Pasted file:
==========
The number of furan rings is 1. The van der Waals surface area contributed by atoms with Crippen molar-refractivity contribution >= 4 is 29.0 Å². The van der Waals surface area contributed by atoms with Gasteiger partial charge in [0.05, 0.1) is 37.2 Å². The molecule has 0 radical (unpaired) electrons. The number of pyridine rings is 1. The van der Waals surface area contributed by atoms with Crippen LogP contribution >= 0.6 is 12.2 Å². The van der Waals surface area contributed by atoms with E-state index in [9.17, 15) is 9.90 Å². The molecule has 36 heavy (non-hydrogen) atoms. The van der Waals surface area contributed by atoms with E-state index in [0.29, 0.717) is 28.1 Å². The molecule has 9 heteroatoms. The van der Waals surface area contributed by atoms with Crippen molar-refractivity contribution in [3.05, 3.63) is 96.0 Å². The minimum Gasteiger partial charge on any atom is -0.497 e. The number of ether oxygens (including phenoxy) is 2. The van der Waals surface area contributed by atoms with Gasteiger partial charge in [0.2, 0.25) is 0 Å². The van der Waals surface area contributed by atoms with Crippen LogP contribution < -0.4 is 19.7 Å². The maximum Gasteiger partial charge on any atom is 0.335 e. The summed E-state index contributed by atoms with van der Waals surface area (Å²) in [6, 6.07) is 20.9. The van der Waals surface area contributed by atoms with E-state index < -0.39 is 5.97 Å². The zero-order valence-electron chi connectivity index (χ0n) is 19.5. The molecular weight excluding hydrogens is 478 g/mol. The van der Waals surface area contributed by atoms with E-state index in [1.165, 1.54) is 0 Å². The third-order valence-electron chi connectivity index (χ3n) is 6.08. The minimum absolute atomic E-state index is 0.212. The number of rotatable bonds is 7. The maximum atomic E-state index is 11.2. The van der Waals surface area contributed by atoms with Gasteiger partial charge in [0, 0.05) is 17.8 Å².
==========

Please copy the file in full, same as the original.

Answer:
The number of furan rings is 1. The van der Waals surface area contributed by atoms with Crippen molar-refractivity contribution >= 4 is 29.0 Å². The van der Waals surface area contributed by atoms with Gasteiger partial charge in [0.05, 0.1) is 37.2 Å². The molecule has 0 radical (unpaired) electrons. The number of pyridine rings is 1. The van der Waals surface area contributed by atoms with Crippen LogP contribution >= 0.6 is 12.2 Å². The van der Waals surface area contributed by atoms with E-state index in [9.17, 15) is 9.90 Å². The molecule has 36 heavy (non-hydrogen) atoms. The van der Waals surface area contributed by atoms with E-state index in [0.29, 0.717) is 28.1 Å². The molecule has 9 heteroatoms. The van der Waals surface area contributed by atoms with Crippen molar-refractivity contribution in [3.05, 3.63) is 96.0 Å². The minimum Gasteiger partial charge on any atom is -0.497 e. The number of ether oxygens (including phenoxy) is 2. The van der Waals surface area contributed by atoms with Gasteiger partial charge in [0.2, 0.25) is 0 Å². The van der Waals surface area contributed by atoms with Crippen LogP contribution < -0.4 is 19.7 Å². The maximum Gasteiger partial charge on any atom is 0.335 e. The summed E-state index contributed by atoms with van der Waals surface area (Å²) in [6, 6.07) is 20.9. The van der Waals surface area contributed by atoms with E-state index < -0.39 is 5.97 Å². The zero-order valence-electron chi connectivity index (χ0n) is 19.5. The molecular weight excluding hydrogens is 478 g/mol. The van der Waals surface area contributed by atoms with E-state index in [1.165, 1.54) is 0 Å². The third-order valence-electron chi connectivity index (χ3n) is 6.08. The minimum absolute atomic E-state index is 0.212. The number of rotatable bonds is 7. The maximum atomic E-state index is 11.2. The van der Waals surface area contributed by atoms with Gasteiger partial charge in [0, 0.05) is 17.8 Å².